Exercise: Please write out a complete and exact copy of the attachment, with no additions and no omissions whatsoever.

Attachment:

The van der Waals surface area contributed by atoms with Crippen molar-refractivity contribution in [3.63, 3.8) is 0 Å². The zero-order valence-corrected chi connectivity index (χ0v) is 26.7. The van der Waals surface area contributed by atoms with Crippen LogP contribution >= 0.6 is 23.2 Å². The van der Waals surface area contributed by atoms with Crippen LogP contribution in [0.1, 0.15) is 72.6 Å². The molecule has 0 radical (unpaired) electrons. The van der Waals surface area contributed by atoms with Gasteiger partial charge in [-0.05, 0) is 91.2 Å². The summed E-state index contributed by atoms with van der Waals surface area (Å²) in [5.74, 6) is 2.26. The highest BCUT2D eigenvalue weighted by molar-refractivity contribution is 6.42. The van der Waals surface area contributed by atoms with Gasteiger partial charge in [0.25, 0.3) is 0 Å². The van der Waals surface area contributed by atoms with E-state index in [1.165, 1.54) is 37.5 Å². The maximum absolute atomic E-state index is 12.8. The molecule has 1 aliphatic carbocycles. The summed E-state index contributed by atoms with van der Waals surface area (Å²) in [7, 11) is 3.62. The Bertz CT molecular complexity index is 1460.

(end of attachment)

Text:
The van der Waals surface area contributed by atoms with Crippen molar-refractivity contribution in [3.63, 3.8) is 0 Å². The zero-order valence-corrected chi connectivity index (χ0v) is 26.7. The van der Waals surface area contributed by atoms with Crippen LogP contribution >= 0.6 is 23.2 Å². The van der Waals surface area contributed by atoms with Crippen LogP contribution in [0.1, 0.15) is 72.6 Å². The molecule has 0 radical (unpaired) electrons. The van der Waals surface area contributed by atoms with Gasteiger partial charge in [-0.05, 0) is 91.2 Å². The summed E-state index contributed by atoms with van der Waals surface area (Å²) in [5.74, 6) is 2.26. The highest BCUT2D eigenvalue weighted by molar-refractivity contribution is 6.42. The van der Waals surface area contributed by atoms with Gasteiger partial charge in [0.25, 0.3) is 0 Å². The van der Waals surface area contributed by atoms with E-state index in [1.165, 1.54) is 37.5 Å². The maximum absolute atomic E-state index is 12.8. The molecule has 1 aliphatic carbocycles. The summed E-state index contributed by atoms with van der Waals surface area (Å²) in [7, 11) is 3.62. The Bertz CT molecular complexity index is 1460.